The Road to Middletown

Middletown Travel Blog

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Belle Grove Plantation, Middleton, VA

The second Monday in October is Columbus Day in the United States, a national holiday. I was off from work, my wife was off, and school was out. Forecast was for a high of 90F (32C), potentially record-breaking. Now, this is the sort of day that cries out for a road trip, but our daughter had a program to attend at Shenandoah Universty in Winchester in any case. So, off we were on the road again, over the Blue Ridge.

Winchester, VA, is delightful small city in the Valley of Virginia. But, I'll defer telling you about it until a later blog. We dropped off our daughter for the all-day program and attended a parents briefing and brunch. By 11:00 a.m. we were on our own. 

Literature stated that Belle Grove Plantation in nearby Middleton was open through October.

Cedar Creek Battlefield
Here was  historic house and National Trust site we had not visited! We took off down I-81 covering the 12 miles in a few minutes. Exiting off I-81 to US Highway 11, we followed the signs and soon turned off on a side road for the house. It could be seen across a pasture with cows grazing out in front. We approached the entrance--only to be greeted by a "Closed Today" sign! "What's up with this?" said I. The brochure (and sign) clearly said open at 10:00 a.m. through October. Closed for Columbus Day, I guess, though another car of would-be visitors also stopped by while we were there. Well, this wasn't going to be all for naught, so I did take a photo of the house. The brochure states that while the Civil War Battle of Cedar Creek raged arond the house in 1864, it came through unscathed.
Rocky Valley and Ridge Terrain
The house does indeed appear to be in excellent condition today. In fact, it could easily be mistaken for one of the modern "McMansions" going up in the outer suburbs of Northern Virginia.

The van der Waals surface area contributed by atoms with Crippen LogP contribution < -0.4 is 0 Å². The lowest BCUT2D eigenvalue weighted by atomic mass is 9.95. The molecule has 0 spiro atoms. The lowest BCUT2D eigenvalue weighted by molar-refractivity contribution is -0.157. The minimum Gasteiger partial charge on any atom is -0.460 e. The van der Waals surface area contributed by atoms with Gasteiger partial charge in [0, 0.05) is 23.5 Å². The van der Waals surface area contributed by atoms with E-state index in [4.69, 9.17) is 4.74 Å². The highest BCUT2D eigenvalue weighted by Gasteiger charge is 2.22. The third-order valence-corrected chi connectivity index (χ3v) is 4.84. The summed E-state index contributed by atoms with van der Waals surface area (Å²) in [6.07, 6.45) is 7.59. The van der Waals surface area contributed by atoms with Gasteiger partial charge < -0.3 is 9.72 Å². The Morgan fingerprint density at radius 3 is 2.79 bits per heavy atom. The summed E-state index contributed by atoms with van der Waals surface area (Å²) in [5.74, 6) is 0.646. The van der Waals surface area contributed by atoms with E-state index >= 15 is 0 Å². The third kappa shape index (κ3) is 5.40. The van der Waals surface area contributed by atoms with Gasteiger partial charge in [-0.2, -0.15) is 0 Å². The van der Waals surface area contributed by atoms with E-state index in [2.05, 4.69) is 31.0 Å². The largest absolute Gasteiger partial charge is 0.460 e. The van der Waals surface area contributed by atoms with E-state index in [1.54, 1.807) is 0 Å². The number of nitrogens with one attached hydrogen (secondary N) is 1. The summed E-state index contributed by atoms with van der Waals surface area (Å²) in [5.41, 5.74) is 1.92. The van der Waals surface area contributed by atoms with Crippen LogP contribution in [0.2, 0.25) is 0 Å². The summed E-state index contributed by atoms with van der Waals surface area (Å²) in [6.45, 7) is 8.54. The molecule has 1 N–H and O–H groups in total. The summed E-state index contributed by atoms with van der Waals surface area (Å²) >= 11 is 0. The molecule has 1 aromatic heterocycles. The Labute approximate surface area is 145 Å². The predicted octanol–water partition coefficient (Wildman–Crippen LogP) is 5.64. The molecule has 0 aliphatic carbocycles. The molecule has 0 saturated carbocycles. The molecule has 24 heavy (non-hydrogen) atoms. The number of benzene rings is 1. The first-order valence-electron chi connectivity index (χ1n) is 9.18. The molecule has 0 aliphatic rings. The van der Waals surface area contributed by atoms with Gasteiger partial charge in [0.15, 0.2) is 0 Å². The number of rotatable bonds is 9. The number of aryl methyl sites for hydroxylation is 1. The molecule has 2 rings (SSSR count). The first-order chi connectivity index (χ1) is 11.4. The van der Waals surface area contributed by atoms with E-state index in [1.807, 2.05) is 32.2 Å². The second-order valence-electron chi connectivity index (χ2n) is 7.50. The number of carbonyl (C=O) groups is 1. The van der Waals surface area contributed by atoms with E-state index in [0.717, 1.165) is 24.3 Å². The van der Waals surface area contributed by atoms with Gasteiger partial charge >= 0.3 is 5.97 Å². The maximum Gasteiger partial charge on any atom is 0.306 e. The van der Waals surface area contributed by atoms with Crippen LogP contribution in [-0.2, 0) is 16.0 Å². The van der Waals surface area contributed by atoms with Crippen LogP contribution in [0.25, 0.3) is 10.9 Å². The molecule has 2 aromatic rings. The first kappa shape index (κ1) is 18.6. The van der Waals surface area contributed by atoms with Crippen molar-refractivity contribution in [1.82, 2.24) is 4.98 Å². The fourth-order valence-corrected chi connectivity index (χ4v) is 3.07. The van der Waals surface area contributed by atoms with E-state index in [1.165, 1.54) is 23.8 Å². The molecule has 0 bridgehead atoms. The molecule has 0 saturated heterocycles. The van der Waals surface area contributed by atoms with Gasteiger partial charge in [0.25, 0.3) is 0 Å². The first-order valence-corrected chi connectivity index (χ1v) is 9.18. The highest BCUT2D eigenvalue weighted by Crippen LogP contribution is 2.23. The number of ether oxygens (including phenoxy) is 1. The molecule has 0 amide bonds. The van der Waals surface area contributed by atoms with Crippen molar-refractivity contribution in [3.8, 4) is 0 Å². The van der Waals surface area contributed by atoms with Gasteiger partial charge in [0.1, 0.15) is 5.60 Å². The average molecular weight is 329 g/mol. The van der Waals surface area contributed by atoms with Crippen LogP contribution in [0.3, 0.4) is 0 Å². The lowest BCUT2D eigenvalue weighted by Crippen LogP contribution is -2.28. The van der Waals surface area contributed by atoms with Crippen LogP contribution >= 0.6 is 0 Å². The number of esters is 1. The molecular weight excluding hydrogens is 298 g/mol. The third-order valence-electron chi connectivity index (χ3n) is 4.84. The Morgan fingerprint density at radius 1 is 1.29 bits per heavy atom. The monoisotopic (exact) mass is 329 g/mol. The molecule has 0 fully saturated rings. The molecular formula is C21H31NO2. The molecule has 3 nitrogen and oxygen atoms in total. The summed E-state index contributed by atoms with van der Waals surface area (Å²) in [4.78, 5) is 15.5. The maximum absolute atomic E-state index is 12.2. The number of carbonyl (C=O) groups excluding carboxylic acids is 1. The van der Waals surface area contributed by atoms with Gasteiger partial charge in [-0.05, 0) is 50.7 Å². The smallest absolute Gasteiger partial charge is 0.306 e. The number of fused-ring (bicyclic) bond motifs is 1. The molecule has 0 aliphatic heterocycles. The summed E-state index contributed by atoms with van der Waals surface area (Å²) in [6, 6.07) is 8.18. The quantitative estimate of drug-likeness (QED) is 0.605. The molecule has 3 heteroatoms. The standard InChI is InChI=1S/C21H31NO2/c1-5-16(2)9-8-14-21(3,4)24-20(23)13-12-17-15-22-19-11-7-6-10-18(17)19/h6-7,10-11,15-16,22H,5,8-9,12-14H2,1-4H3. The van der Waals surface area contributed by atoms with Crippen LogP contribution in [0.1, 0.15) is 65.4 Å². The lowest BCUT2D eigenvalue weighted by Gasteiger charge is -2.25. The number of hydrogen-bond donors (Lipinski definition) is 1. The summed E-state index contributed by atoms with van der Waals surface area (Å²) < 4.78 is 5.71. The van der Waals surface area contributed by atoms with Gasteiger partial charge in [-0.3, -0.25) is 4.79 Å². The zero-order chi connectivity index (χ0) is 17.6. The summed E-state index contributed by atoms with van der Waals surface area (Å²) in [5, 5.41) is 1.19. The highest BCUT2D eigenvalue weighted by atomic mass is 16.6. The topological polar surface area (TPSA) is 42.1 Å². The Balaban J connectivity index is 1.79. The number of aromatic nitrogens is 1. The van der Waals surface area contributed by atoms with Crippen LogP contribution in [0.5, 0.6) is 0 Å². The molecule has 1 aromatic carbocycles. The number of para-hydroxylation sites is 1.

Returning to Route 11, the open expanse of Cedar Creek Battlefield could be seen from the roadside historical markers. The Battle of Cedar Creek took place in October 1864. The battle, a Confederate defeat, marked a turning point in the Valley Campaign. Throughout the Civil War, the Valley of Virignia with its abundant food supply was was hotly contested between Union and Confedeate forces. Cedar Creek signaled the end of Confederate control of the Shenandoah Valley. Middletown was preparing for a large reenactment scheduled for two weeks hence.

Heater House
Signs and flag were out along Main Street to welcome those wearing both Blue and Gray alike. 

The battlefield itself is still a large pasture, stretching from the highway to the distant Appalachian Mountains. Linear belts of rocks, characteristic of the Valley and Ridge geologic zone of Virginia, thrust up out of the ground to mark the field, almost as if they themselves were remnants of old fortifications. In the middle of the field stands a frame farmhouse known as the Heater House. One frequently reads about how the Civil War divided families between North and South. The Heater House is tangible evidence. The historical marker tells us that Mrs. Heater remained loyal to the Union and aided Union forces operating in the Valley. But, her sons fought for the Cofederacy and two died in the conflict. 

sylviandavid says:
nice blog. wouldn't that be sad to be on different sides than your children in a civil war? It would be neat to see the middletown reenactment... sylvia
Posted on: Oct 30, 2007
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Belle Grove Plantation, Middleton,…
Belle Grove Plantation, Middleton…
Cedar Creek Battlefield
Cedar Creek Battlefield
Rocky Valley and Ridge Terrain
Rocky Valley and Ridge Terrain
Heater House
Heater House
Rustic Café on Main Street
Rustic Café on Main Street
Middletown
photo by: Andy99